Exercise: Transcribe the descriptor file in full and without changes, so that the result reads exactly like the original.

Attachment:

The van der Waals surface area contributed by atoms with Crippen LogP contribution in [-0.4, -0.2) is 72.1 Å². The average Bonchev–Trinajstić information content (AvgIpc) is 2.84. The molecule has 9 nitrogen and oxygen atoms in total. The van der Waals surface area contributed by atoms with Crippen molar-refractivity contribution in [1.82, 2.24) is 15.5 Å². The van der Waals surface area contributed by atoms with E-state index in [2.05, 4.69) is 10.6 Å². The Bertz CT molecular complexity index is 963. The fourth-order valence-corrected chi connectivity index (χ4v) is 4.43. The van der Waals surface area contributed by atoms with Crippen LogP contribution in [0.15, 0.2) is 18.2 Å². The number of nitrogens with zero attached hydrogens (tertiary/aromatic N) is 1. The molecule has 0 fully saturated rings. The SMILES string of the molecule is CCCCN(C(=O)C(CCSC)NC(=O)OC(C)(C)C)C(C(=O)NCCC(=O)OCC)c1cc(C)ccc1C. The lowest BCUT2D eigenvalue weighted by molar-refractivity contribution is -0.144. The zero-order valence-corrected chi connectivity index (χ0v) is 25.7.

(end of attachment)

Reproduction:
The van der Waals surface area contributed by atoms with Crippen LogP contribution in [-0.4, -0.2) is 72.1 Å². The average Bonchev–Trinajstić information content (AvgIpc) is 2.84. The molecule has 9 nitrogen and oxygen atoms in total. The van der Waals surface area contributed by atoms with Crippen molar-refractivity contribution in [1.82, 2.24) is 15.5 Å². The van der Waals surface area contributed by atoms with E-state index in [2.05, 4.69) is 10.6 Å². The Bertz CT molecular complexity index is 963. The fourth-order valence-corrected chi connectivity index (χ4v) is 4.43. The van der Waals surface area contributed by atoms with Crippen LogP contribution in [0.15, 0.2) is 18.2 Å². The number of nitrogens with zero attached hydrogens (tertiary/aromatic N) is 1. The molecule has 0 fully saturated rings. The SMILES string of the molecule is CCCCN(C(=O)C(CCSC)NC(=O)OC(C)(C)C)C(C(=O)NCCC(=O)OCC)c1cc(C)ccc1C. The lowest BCUT2D eigenvalue weighted by molar-refractivity contribution is -0.144. The zero-order valence-corrected chi connectivity index (χ0v) is 25.7.